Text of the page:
Professionally, I greatly admired his acute use of data to make highly informed analysis about the future. Personally, I deeply admired how someone almost in his 90s lived so much in the future.

In Washington, there is naturally great attention given to how federal law (particularly tax law) and regulation affect business and employee benefits. But Arnold Brown’s focus was elsewhere: How the economy—and the underlying technology and skills that drive it—affect not only the business world, but society as a whole, faster and far more powerfully than even government policy.

His keen mind and often accurate predictions will be missed.

Notes

¹ The complete report on the EBRI 35th anniversary policy forum, “Employee Benefits: Today, Tomorrow, and Yesterday,” is published in the July EBRI Issue Brief and is online here.

EBRI Data in Cincinnati Enquirer 401(k) Article

The Jan. 9, 2011, Cincinnati Enquirer published a major series of stories on how local 401(k) plans fared during the 2008 recession. EBRI’s president and CEO, Dallas Salisbury, was an invited op-ed contributor to the series, commenting on how 401(k)s were designed and how they have performed.

The newspaper’s story is based on 2008 data (the latest available) from the federal government’s Form 5500 data that private-sector employers with retirement plans are required to file, so does not include results from 2009 and 2010.

The main feature, “401(k): What’s the New Normal?” is online here.

Salisbury’s op-ed, “401(k)s Have Assisted Millions of Retirees,” is online here.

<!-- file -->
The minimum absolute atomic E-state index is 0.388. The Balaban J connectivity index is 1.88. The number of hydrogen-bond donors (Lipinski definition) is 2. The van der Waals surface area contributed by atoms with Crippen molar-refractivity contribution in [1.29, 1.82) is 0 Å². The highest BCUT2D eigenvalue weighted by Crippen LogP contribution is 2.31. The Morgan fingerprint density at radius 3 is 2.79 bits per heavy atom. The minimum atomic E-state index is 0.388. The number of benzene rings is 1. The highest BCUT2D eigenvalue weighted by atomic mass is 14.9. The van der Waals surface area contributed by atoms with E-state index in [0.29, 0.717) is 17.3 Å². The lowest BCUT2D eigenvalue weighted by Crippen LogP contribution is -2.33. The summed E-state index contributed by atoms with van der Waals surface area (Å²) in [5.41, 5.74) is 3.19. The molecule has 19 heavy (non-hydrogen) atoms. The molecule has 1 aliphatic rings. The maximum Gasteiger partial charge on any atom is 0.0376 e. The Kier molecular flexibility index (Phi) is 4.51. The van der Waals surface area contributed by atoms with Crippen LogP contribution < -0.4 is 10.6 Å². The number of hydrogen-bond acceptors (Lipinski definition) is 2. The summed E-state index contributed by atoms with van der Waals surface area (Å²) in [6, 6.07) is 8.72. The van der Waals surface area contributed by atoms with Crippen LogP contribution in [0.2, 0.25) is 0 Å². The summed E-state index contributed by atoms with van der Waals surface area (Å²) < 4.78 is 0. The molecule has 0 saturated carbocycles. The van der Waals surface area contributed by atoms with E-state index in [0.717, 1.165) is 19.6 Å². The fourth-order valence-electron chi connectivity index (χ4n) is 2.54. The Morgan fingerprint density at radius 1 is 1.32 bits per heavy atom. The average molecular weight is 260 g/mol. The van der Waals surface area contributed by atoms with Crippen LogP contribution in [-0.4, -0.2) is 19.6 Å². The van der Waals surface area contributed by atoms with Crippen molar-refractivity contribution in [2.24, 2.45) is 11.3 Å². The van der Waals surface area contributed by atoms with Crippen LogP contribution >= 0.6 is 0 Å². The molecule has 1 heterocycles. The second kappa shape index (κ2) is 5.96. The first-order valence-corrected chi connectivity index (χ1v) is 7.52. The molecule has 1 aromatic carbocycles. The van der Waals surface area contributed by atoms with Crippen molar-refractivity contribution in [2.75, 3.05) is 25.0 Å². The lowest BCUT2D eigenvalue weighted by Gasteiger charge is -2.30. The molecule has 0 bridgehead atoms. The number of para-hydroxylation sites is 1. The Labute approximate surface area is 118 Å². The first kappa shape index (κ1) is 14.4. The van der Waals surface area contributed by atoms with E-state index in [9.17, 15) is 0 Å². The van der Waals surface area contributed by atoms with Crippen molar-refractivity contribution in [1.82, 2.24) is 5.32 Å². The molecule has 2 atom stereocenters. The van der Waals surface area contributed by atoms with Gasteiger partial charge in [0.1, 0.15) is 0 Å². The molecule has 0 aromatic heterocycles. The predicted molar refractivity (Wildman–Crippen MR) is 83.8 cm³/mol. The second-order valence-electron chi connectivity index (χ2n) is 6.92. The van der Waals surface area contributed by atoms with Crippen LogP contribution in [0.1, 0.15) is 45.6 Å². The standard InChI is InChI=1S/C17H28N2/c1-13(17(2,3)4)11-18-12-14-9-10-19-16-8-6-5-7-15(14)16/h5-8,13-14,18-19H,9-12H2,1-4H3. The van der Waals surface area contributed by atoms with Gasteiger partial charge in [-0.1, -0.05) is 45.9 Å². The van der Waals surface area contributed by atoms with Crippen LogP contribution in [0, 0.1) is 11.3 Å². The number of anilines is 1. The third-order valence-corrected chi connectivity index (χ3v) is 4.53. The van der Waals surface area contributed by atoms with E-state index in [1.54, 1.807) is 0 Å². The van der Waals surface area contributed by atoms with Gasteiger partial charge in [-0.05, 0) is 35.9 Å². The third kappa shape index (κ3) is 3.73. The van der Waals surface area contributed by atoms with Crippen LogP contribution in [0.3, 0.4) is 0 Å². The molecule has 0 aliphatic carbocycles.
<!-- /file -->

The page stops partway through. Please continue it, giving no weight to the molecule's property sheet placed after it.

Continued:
EBRI’s Salisbury in EBN Podcast

Dallas Salisbury, EBRI CEO

Dallas Salisbury, EBRI president and CEO, is featured in a Dec. 10 podcast by Employee Benefit News (EBN). The topic is the value workers place on their workplace benefits, and the podcast is online here.

“America’s Retirement Problem: Should We Ditch 401(k) Plans?”

EBRI President Dallas Salisbury was a panelist on “Ideas in Action,” a new weekly public policy TV program that made its debut in the Washington, DC, market Sunday, Sept. 5. During the program, Salisbury laid out facts on how the employment-based 401(k) retirement system has performed for most American workers.

The full 30-minute program can be seen online here.

The Sept. 5 program, “America’s Retirement Problem: Should We Ditch 401(k) Plans?” examines the idea of replacing the current 401(k) retirement savings system with a government-guaranteed alternative retirement plan. Appearing on the program with Salisbury were Teresa Ghilarducci, professor at the New School for Social Research and the author of one such proposal, and Alex Brill of The American Enterprise Institute, who was chief economist to the House Ways and Means Committee.

“Ideas in Action” is a new program hosted by Jim Glassman, and will air on two public TV stations in Washington: WHUT Channel 32 and Maryland Public TV (MPT). Glassman describes the series as “geared to viewers who are looking for real insight into the big ideas and issues of our day…It’s intelligent TV for people interested in important ideas and their consequences.”

The program launched in February 2010 and is currently carried by more than 90 public television stations. Videos, transcripts, and extensive resources are available on the series’ website, online here.  Glassman was a weekly columnist for the Washington Post, former publisher of The New Republic, and former co-owner and editor of Roll Call, the newspaper about Capitol Hill. His TV credits include hosting the series TechnoPolitics for PBS, MoneyPolitics for WJLA (Washington DC’s ABC affiliate), and Capital Gang Sunday for CNN.